Sunday: This evening the International Space Station makes a high pass through the sky. It starts off in the west-southwest at 9:09 p.m. When the space station reaches its highest point three minutes later it will be near the tip of the handle in the Big Dipper, 66 degrees above the northwest horizon. The spacecraft will remain bright as it moves into the northeast, and by 9:15 p.m. it is 10 degrees above the northeastern horizon.

Monday: Tonight, Mercury, Venus, Mars, Jupiter and Saturn are all in the sky at the same, though you will likely just miss seeing them at the same time. Venus in the west, Jupiter in the south-southwest and Saturn in the southeast are easy to pick out around 9:30. Mercury and Mars are the challenges. Mercury is setting just as Mars is rising, so both planets are very low in the sky.

Tuesday: Tonight the wide gibbous moon is near Saturn. At 9:30 p.m. both objects are in the southeastern sky. The two objects are separated by about 2 degrees, and this separation will remain about the same throughout the night.

Wednesday: This week we may have a slight reprieve from last week’s heat wave. This period is often referred to as the dog days of summer. This idea originates from the ancient Egyptians and Romans. During threw summer months Sirius, the Dog Star, was in conjunction with the Sun, and the idea was held that the extra light from Sirius made it hotter during the period just before and just after the conjunction.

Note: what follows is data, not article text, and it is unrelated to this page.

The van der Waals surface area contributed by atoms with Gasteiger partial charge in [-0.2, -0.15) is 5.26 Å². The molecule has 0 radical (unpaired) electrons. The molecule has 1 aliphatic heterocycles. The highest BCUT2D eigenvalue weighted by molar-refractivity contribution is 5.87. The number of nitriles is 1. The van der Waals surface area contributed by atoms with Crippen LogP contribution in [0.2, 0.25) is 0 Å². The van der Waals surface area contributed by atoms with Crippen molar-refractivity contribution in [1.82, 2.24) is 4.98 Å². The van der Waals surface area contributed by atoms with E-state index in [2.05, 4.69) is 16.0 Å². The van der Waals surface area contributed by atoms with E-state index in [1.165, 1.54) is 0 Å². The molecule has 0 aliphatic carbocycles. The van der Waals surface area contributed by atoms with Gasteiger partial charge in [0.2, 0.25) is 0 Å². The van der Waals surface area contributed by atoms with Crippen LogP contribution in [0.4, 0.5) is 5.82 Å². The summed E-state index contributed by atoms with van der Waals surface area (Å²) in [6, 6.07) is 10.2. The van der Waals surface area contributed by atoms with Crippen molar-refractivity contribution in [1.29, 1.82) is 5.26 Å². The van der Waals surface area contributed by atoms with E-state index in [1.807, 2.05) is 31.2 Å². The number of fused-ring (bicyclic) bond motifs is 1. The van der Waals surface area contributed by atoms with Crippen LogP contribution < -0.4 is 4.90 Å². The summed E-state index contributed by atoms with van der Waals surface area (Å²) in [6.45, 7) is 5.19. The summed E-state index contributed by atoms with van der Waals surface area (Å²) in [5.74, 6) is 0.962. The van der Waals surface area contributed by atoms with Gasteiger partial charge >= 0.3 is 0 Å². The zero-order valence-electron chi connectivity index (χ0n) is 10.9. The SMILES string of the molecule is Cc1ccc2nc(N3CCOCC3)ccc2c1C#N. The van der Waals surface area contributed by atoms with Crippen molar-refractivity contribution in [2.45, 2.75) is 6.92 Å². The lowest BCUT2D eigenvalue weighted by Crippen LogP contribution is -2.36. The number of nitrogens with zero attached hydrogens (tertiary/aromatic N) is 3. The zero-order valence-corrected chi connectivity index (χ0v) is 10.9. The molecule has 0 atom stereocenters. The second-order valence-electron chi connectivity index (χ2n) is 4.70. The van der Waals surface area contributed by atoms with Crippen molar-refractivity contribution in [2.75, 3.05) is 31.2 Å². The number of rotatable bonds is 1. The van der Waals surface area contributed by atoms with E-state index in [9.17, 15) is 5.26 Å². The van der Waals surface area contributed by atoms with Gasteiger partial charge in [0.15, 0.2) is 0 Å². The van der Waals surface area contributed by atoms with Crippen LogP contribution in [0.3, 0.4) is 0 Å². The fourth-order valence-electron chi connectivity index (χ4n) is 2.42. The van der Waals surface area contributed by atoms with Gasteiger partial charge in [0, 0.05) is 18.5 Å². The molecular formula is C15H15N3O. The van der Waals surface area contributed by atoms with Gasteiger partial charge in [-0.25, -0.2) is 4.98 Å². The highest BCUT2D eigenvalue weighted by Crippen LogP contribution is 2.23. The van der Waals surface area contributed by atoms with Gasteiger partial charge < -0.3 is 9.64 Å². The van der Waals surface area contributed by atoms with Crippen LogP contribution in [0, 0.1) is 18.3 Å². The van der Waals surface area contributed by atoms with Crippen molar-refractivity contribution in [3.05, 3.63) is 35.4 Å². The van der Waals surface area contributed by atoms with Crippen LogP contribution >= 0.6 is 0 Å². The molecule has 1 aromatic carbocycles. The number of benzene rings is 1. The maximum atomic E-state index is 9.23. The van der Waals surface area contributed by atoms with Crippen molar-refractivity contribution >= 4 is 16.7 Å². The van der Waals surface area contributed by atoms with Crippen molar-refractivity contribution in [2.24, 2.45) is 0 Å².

Thursday: Tomorrow Mars reaches opposition with the Sun and Earth making it appear close to its brightest and largest. The planet is easy to pick out in the eastern sky with its characteristic color. If you look at Mars with a telescope it appears larger than the disk of Saturn.

Friday: The full moon occurs today at 3:20 p.m. The July full moon is known as the Full Buck Moon. At this time of year, the antlers of many deer are beginning to push through their foreheads with a velvety coating of fur. This full moon is also known as the Thunder Moon, since thunderstorms are most frequent during this time of year.

Saturday: Close to overhead at 10 p.m. you can find the constellation of Hercules. Hercules resembles the constellation of Orion but only has two stars along the belt rather than three — and Hercules is not as bright as Orion, but still recognizable. In Hercules, there is an interesting double star known as Rasalgethi, located above his head. The star appears reddish orange, but through a telescope with magnification of at least one hundred times, a second companion star is visible. Depending on your eyesight, the secondary star may vary in color from yellow to white.

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-- Chris Pagan

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